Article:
What's an Air Mile really worth?

Michael Prentice
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Used properly, customer loyalty reward points can add up

Almost all retailers try to buy our loyalty, and you can't blame them, since they have to make a living.

(Stock image)

The problem is that many of us allow ourselves to be bought too cheaply.

Have you ever wondered how much an Air Mile is really worth?

I have frequently. Now I know. It's about 10 cents.

Air Miles is the name of the hugely successful retail loyalty program in which millions of Canadians collect points to eventually earn a reward, such as a free flight, cruise or merchandise.

"Eventually" is the key word here. Typically, a $20 retail purchase earns one Air Mile.

The value of an Air Mile used to be a bit of a guessing game, depending on when and on what the collector spent the reward miles.

Now the program has introduced the option of permitting collectors to redeem their Air Miles for cash towards the purchase of goods at participating retailers.

It works like this: each time a collector accumulates 95 reward miles, he or she can exchange them for $10 off the bill at a participating retailer. The $10 is deducted after the payment of tax on the total bill.

Thus, 95 reward miles equals $10 - or about 10 cents per Air Mile.

Would you go out of your way to shop at a retailer that offered a reward of 10 cents for $20 in purchases?

Put that way, many people would probably say no. But I did frequently to buy gasoline from stations offering Air Miles, until a nearby Costco started selling gas and sharply undercut competitors.

Let's be absolutely clear here. Air Miles is a tremendously successful business that offers canny consumers the opportunity to get something for nothing. In most cases, it costs nothing to collect Air Miles, and most collectors will eventually earn enough for a prize, even if it's no more than a ticket to the movies.

But don't shop anywhere just for the Air Miles you'll earn. Shop where prices are lowest and quality is highest.

And don't just collect Air Miles. Join the loyalty program of any airline you fly. And use credit cards that offer the best value in loyalty rewards, preferably cards with no annual fees.

The Air Miles program does not decide the degree of generosity - or meanness - of participating retailers. That's up to the businesses themselves.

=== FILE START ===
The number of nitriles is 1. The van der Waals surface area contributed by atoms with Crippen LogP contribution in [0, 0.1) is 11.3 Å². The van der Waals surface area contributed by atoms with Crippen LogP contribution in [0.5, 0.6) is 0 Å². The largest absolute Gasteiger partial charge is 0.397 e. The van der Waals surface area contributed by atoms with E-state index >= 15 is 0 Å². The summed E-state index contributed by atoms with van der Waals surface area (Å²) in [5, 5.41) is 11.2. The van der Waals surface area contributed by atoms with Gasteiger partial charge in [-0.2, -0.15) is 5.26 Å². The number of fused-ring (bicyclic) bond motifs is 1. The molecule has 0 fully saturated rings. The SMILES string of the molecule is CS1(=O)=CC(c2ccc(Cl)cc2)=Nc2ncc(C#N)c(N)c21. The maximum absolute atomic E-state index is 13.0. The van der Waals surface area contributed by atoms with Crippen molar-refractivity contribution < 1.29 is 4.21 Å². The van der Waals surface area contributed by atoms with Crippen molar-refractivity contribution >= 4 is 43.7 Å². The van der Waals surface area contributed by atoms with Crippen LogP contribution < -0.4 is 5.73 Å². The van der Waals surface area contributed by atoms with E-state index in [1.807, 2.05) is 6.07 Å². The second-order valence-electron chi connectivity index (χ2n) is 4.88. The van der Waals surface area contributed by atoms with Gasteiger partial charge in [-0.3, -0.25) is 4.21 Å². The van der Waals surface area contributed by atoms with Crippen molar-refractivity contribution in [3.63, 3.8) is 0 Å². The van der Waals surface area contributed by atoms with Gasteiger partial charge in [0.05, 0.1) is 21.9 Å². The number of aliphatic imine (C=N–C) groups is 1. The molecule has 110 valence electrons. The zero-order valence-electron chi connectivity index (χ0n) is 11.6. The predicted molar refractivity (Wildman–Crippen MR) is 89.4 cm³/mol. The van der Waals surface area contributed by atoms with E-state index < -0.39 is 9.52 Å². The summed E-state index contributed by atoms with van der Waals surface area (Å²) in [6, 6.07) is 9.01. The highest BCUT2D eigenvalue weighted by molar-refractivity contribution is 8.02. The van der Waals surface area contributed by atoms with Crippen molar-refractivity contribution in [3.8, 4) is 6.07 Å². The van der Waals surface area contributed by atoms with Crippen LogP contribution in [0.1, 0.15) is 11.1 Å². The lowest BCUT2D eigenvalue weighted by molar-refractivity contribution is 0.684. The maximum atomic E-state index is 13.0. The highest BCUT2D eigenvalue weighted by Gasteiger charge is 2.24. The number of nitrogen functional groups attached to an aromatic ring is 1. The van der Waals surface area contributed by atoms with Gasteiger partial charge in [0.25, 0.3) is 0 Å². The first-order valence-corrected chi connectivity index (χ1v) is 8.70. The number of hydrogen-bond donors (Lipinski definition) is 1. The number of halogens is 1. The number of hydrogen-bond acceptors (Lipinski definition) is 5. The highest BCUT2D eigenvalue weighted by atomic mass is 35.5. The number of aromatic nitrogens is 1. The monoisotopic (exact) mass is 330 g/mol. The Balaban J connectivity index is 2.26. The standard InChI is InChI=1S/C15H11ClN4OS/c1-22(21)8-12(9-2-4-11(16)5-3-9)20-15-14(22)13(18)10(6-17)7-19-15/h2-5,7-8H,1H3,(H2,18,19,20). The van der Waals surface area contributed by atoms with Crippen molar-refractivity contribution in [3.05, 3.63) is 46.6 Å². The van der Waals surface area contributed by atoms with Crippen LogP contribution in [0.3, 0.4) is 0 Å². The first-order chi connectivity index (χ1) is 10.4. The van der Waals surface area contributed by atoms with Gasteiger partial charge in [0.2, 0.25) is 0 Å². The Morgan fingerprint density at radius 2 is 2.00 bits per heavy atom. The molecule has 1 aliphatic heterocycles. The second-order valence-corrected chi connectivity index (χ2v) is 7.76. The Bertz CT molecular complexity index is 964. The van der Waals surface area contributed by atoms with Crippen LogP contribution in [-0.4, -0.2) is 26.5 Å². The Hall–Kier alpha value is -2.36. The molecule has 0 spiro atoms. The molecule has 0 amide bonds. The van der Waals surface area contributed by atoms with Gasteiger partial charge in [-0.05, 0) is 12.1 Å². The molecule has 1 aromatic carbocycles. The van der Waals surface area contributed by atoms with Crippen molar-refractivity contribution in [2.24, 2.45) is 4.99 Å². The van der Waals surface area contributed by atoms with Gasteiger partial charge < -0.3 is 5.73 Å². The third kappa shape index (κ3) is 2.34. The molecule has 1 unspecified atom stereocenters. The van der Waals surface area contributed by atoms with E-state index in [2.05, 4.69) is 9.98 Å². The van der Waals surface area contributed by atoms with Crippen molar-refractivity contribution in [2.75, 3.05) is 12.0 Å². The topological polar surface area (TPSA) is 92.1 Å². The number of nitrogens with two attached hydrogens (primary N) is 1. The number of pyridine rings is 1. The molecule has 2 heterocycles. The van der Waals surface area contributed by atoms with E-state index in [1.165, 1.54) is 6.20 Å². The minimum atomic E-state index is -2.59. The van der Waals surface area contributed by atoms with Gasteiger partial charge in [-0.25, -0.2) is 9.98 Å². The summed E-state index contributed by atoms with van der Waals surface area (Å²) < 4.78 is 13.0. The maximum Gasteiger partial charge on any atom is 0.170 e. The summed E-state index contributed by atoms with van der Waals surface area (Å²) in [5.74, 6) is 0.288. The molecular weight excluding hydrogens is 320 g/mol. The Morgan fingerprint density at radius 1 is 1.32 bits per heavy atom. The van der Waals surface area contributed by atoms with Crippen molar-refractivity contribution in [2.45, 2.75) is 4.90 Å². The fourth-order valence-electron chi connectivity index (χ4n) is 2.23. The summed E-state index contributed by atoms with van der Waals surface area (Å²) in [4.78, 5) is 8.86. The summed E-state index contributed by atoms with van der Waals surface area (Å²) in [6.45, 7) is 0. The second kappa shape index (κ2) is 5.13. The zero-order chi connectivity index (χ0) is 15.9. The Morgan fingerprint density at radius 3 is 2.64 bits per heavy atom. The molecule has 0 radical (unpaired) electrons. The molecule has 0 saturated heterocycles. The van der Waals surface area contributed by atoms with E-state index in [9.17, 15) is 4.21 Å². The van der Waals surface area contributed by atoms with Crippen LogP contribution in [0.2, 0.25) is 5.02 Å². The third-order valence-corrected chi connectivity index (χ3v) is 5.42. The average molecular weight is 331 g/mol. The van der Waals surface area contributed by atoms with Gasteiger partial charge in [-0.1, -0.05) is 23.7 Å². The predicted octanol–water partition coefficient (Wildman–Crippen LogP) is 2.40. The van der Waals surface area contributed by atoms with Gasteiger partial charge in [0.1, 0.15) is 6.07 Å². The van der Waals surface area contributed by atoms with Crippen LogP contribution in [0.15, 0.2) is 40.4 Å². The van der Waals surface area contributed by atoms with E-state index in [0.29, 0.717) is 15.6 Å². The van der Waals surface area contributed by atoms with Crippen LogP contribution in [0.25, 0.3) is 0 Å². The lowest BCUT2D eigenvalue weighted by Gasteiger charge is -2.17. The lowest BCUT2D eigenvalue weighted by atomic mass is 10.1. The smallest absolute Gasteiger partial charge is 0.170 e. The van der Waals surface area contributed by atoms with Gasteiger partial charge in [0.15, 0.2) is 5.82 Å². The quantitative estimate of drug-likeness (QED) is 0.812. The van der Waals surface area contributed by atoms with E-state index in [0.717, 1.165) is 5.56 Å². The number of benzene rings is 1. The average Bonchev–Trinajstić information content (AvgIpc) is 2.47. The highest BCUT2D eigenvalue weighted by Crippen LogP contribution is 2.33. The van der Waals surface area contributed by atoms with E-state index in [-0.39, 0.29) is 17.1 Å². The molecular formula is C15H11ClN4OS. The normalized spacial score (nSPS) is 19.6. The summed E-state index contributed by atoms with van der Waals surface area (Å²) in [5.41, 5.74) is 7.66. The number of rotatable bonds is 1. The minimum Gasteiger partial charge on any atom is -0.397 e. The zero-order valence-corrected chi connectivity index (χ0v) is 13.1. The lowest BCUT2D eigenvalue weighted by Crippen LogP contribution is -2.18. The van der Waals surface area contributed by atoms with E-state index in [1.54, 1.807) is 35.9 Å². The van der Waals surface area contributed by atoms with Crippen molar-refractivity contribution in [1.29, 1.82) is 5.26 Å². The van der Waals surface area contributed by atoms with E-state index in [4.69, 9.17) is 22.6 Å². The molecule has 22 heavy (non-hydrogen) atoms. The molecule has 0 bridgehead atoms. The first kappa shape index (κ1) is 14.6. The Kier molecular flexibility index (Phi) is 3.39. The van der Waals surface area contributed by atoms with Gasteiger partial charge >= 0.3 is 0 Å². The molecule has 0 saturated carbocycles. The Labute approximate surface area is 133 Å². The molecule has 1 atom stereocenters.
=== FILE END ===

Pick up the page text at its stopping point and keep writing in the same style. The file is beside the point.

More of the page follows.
Once you've collected enough Air Miles to earn a reward, does it make sense to take the cash? Not to me, it doesn't.

Why? Because you should be able to get a reward that is more valuable than 10 cents per Air Mile.

I never cash in loyalty rewards for air travel without carefully checking how much it would cost to pay to take the same flight on the same day. I only use the reward points if I feel I'm getting fair value for them.

Here's an example:

A round-trip Ottawa-Vancouver air ticket requires 4,225 Air Miles for travel this July. On the dates I checked, Air Canada offered a return fare of $628, before taxes and surcharges.

You have to pay the taxes and surcharges, whether you use your Air Miles or buy your ticket. So, the value of 4,225 Air Miles is $628 on the dates I looked at flying. That makes the Air Miles worth about 15 cents each. Fifteen cents is not great, but it's a lot better than 10 cents.

Of course, you will almost certainly never earn a free flight to Vancouver just by the free Air Miles you earn from participating retailers.

The big rewards are earned by those who spend thousands of dollars annually on a credit card. Typically, these cards offer rewards of about one per cent of the sum spent on the card. So, $10,000 in annual spending earns about $100 towards a reward. It's not much, but it's worth doing a lot of shopping around to find the credit card that works best for you.

And the best deals of all on credit cards are often the introductory offers, to entice you to switch from one card to another. The offers can be worth hundreds of dollars, enough for a short-haul flight. But hefty annual fees are invariably attached to these cards, so revert to a no-fee card as soon as possible after taking advantage of the introductory offer.

Organizations: Air Miles, Costco, Air Canada

Geographic location: Vancouver, Ottawa

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Recent comments

  • jimmy crackorn
    August 09, 2016 - 11:53

    The trick is.. don't change your shopping habits. Don't buy something just for the airmiles. You collect as you collect and redeem for free things and it's a bonus. If you don't so what. They give you a bonus in exchange for your shopping habits and loyalty. Don't be loyal based on AM and just spend what you happened to get and you end up ahead.

  • bruce elliott
    November 30, 2015 - 11:30

    What is the logic or reason behind Airmiles collector card not allowing you to move points earned under dream miles to cash miles when redeeming points? Are they earned at different rates? This certainly not highlighted at the outset.

  • bruno cauhon
    July 21, 2015 - 13:37